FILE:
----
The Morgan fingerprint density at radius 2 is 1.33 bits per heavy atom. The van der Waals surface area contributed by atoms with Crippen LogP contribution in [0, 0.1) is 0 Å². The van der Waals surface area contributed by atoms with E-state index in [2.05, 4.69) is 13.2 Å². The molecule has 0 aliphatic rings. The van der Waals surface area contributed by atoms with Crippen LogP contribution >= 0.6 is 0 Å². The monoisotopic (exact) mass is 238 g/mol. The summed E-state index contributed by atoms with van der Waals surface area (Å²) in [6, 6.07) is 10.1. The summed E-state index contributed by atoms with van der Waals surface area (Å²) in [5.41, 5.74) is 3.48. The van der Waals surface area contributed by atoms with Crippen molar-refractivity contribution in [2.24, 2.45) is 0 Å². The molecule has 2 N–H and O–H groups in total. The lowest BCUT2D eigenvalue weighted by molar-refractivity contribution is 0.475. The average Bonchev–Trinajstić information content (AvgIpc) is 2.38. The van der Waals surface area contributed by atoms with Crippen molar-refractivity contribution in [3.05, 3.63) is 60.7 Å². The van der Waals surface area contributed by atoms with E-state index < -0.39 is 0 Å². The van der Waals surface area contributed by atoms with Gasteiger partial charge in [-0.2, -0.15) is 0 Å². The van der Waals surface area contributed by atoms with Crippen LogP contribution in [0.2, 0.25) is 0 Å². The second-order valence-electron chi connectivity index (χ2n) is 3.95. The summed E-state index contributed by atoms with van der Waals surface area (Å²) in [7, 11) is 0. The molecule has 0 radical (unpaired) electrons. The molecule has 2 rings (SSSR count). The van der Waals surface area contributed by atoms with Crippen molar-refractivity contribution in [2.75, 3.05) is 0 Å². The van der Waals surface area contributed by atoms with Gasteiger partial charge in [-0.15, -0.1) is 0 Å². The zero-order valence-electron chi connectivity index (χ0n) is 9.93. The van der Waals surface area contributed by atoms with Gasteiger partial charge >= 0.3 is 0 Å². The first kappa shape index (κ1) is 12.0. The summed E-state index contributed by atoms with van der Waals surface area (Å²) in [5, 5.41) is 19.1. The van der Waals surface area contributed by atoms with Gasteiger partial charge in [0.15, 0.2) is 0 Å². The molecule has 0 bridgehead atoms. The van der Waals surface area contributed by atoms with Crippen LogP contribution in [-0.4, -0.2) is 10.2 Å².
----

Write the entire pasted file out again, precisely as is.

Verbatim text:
The Morgan fingerprint density at radius 2 is 1.33 bits per heavy atom. The van der Waals surface area contributed by atoms with Crippen LogP contribution in [0, 0.1) is 0 Å². The van der Waals surface area contributed by atoms with E-state index in [2.05, 4.69) is 13.2 Å². The molecule has 0 aliphatic rings. The van der Waals surface area contributed by atoms with Crippen LogP contribution >= 0.6 is 0 Å². The monoisotopic (exact) mass is 238 g/mol. The summed E-state index contributed by atoms with van der Waals surface area (Å²) in [6, 6.07) is 10.1. The summed E-state index contributed by atoms with van der Waals surface area (Å²) in [5.41, 5.74) is 3.48. The van der Waals surface area contributed by atoms with Crippen molar-refractivity contribution in [2.24, 2.45) is 0 Å². The molecule has 2 N–H and O–H groups in total. The lowest BCUT2D eigenvalue weighted by molar-refractivity contribution is 0.475. The average Bonchev–Trinajstić information content (AvgIpc) is 2.38. The van der Waals surface area contributed by atoms with Crippen molar-refractivity contribution in [3.05, 3.63) is 60.7 Å². The van der Waals surface area contributed by atoms with E-state index < -0.39 is 0 Å². The van der Waals surface area contributed by atoms with Gasteiger partial charge in [-0.2, -0.15) is 0 Å². The van der Waals surface area contributed by atoms with Crippen LogP contribution in [0.2, 0.25) is 0 Å². The second-order valence-electron chi connectivity index (χ2n) is 3.95. The summed E-state index contributed by atoms with van der Waals surface area (Å²) in [7, 11) is 0. The molecule has 0 radical (unpaired) electrons. The molecule has 2 rings (SSSR count). The van der Waals surface area contributed by atoms with Crippen molar-refractivity contribution in [2.75, 3.05) is 0 Å². The van der Waals surface area contributed by atoms with Gasteiger partial charge in [-0.15, -0.1) is 0 Å². The zero-order valence-electron chi connectivity index (χ0n) is 9.93. The van der Waals surface area contributed by atoms with Gasteiger partial charge >= 0.3 is 0 Å². The first kappa shape index (κ1) is 12.0. The summed E-state index contributed by atoms with van der Waals surface area (Å²) in [5, 5.41) is 19.1. The van der Waals surface area contributed by atoms with Gasteiger partial charge in [0.15, 0.2) is 0 Å². The molecule has 0 bridgehead atoms. The van der Waals surface area contributed by atoms with Crippen LogP contribution in [-0.4, -0.2) is 10.2 Å².